i've got a tendency to make lists in my life. i generate massive lists of ideas for my manager. i make list after list of potential songs. i make grocery lists, lists of friends to call back, lists of appointments to keep. lists make me feel in control. they help my form-less, self-employed days take on a more formal shape. they help me figure out my priorities. my brain never stops spinning, so lists keep that spinning moving forward, instead of zipping willy-nilly all over creation.
on the list of Important Things I Like to Do With My Time are such activities as play music, exercise, read, and be intimate with people i care about. i dont tend to rank activities on this list for the most part, but this time of year, i am reminded again and again what is the indisputable top of that list. baseball. i would rather talk baseball, listen to baseball, watch baseball, go to a game, throw a ball, or swing a bat, than anything else. come february, when pitchers and catchers report, my life starts to lift a little. when spring training games begin, i smile more and take myself less seriously. and when opening day rolls around, i am positively euphoric. baseball is here!
i grew up going to games with my dad. we usually went once a year, on father's day or sometime close to it in june. the first games i can remember going to were at the old memorial stadium in baltimore. once, when i was 7 years old, i had broken my collarbone at gymnastics. my left arm was in a sling. my dad still took me to the game. we went down to the field after batting practice to get autographs. the orioles big slugger then was eddie murray- often a grumpy and irasicble man. but on that day, he smiled at me and signed my sling.
when the orioles built their new park, camden yards, of course we were there. what a step up from the shabby concrete of memorial! my dad and i used to love sharing a heaping plate of boog powell's BBQ and cheering on what were then very good orioles teams. you can't do this now, but in highschool, i was able to bring my fieldhockey stick to the park with me. i elbowed my way down to the field again after batting practice and leaned over the rail, waving my stick. cal ripken, my second favorite oriole after brady anderson, came over and took the stick from my hands. he held it like a bat, testing its weight. he took a few golf-like swings with it, then he signed it! believe it or not, i played the better part of two more seasons with that stick. i covered the autograph with layers of tape and prayed my stick wouldnt splinter.
as an adult, i have continued the tradition of going to games. my dad does too. we'll be traveling for business and find ways to get to ball parks. he mostly goes to the rangers in arlington, but he's also gotten to see st.louis and the nationals. i took my parents to fenway when i was in college and the redsox weren't very good. through touring, i've been to wrigley several times, fenway, old yankee stadium, shea, the metrodome, camden yards, and plenty of minor league parks. i was even able to see the better part of an orioles game before WALKING to my gig and hopping straight onstage. last week, while in seattle for a music project, i added a new park to my list, safeco field.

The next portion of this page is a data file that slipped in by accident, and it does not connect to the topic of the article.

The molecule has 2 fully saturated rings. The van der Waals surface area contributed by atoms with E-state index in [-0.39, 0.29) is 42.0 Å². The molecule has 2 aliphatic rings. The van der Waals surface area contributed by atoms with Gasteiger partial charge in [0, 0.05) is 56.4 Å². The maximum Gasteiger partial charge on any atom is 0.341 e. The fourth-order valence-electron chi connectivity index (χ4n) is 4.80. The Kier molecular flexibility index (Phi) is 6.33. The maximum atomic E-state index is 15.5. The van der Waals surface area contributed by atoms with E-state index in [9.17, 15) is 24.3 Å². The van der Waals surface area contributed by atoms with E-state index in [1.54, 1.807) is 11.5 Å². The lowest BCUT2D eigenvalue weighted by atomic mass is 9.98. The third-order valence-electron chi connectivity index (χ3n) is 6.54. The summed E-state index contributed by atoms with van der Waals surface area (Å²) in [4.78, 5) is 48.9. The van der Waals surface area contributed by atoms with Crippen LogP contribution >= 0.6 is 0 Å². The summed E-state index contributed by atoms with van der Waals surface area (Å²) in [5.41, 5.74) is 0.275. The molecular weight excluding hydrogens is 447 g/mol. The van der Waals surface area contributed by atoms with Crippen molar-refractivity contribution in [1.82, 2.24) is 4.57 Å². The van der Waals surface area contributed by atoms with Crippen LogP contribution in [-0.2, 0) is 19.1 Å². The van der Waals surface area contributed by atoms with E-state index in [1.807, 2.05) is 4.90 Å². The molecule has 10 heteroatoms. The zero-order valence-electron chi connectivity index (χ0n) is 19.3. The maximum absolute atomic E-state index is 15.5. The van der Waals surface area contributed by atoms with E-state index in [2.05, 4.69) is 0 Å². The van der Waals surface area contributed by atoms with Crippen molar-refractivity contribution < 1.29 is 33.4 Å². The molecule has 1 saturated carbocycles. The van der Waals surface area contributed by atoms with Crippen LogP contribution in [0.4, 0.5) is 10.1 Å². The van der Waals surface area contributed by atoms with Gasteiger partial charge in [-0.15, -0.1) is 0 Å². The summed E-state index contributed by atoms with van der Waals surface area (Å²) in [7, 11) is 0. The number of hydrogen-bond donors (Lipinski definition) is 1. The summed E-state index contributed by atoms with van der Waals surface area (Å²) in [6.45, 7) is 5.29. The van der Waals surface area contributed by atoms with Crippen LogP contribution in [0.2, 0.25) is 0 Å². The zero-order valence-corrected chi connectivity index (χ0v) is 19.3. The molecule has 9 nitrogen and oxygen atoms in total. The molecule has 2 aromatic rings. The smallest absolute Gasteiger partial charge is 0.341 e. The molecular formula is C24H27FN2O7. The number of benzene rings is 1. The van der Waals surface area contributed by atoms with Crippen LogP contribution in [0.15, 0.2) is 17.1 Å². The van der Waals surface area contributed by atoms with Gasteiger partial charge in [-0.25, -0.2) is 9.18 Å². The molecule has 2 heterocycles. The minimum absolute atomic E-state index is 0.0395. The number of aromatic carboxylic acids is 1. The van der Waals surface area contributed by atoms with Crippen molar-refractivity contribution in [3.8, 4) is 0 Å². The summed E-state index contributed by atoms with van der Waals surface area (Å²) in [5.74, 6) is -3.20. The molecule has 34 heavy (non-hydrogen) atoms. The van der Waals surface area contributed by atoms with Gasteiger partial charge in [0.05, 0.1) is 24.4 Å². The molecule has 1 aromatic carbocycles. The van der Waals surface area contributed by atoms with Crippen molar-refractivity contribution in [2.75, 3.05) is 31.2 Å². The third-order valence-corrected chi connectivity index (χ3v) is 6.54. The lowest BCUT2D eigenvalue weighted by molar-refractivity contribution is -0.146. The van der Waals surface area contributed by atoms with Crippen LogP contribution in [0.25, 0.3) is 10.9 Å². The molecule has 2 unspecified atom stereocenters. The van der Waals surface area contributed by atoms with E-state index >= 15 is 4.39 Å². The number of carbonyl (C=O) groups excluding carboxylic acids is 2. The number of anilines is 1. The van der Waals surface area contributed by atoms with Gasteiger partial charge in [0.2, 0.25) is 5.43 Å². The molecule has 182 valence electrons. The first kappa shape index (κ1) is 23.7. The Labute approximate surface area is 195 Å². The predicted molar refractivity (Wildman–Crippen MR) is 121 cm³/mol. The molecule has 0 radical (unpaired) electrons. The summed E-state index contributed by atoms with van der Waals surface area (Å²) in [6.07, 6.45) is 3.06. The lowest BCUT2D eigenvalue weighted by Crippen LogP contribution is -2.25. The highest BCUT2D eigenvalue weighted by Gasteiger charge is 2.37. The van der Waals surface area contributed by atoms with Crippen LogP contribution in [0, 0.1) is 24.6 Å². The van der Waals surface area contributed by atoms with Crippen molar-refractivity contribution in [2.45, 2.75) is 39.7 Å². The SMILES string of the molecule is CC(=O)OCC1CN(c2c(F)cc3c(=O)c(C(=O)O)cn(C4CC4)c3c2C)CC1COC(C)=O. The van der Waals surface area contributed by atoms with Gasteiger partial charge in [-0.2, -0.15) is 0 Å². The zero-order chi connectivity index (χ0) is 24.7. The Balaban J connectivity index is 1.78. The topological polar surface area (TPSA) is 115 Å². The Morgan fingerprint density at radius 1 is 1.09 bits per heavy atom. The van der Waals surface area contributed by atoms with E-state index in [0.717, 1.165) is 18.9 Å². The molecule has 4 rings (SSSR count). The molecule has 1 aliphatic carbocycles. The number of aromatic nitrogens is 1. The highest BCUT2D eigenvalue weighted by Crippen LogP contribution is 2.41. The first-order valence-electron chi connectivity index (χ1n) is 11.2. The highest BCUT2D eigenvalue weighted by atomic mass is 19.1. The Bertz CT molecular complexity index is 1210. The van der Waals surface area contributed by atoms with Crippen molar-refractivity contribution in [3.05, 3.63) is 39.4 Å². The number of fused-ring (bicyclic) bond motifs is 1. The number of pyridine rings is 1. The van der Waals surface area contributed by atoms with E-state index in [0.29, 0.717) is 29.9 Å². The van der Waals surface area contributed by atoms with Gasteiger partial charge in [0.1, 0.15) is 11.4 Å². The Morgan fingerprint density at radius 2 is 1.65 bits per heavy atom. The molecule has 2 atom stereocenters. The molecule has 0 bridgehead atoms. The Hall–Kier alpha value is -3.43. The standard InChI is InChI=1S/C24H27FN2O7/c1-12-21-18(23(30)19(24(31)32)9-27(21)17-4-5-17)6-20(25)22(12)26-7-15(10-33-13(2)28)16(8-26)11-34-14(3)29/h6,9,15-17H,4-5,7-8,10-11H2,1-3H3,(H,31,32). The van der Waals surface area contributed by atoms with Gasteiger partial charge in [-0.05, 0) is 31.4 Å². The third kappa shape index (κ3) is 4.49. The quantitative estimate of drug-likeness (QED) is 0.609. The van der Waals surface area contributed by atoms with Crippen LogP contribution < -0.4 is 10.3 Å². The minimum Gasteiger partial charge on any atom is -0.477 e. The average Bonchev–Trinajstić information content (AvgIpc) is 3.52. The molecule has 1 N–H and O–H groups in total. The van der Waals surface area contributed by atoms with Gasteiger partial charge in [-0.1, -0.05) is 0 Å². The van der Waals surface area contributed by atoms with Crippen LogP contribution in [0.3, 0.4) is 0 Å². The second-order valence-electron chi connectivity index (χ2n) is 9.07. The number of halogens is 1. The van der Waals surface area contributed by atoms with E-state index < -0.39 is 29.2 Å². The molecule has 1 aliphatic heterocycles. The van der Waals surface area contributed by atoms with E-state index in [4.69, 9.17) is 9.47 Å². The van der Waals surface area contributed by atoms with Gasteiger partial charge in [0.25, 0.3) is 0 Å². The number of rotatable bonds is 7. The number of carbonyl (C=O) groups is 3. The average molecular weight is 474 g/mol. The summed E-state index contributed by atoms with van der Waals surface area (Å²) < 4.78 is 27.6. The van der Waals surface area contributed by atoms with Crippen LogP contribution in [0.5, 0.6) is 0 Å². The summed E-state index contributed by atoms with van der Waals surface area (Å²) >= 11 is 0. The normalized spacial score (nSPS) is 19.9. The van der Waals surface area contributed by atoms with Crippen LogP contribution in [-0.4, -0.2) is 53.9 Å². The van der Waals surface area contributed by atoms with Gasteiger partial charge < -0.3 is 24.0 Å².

i like baseball because it is slow. i like baseball because it is rarely violent, but incredibly entertaining. it's unpredictable. it rewards individual performances, but is ultimately a team game. i like its rules and quirks. i like that every park is different. i like that there are two leagues with vastly different styles and strategies. i love the long season, with all its slumps and tears.
but by far, the biggest joy of baseball for me is listening on the radio. i stream games on the internet at home or in my dressing room, i have satellite radio in my van so i dont miss a pitch. from march to october, the background noise in my life is always baseball. i like watching games on TV every once in awhile, i love going to the park for atmosphere and friends (and safeco was MAGNIFICENT), but for the pure game, it's got to be on the radio. there's something about the emotion and description that the announcers bring. i love the matter of fact narration punctuated by crescendos of action. i clap my hands and shout out-loud when something good happens. i turn off the radio in disgust when my team is sucking, only to turn it back on a few minutes later, hoping for an improvement. i cry at home-runs and two-out, bases clearing doubles.
baseball lets me talk to anyone, anywhere. i cant tell you how many times i have sat in random sports bars and airports and AirportSportBars, all over this country, and had wonderful conversations with people i would never ever talk to otherwise. traveling during the playoffs is especially fun. just like an election, everyone is tuned in, and our collective consciousness is pointed in the same direction. yes, the business of sports is faulty. yes, mainstream sports is biased toward men's games. my favorite pastime is imperfect. but put aside its flaws and imagine the tension of a close game, between teams you love, listening or watching with friends who share your passion. you cant keep the smile off my face or the tears from my eyes.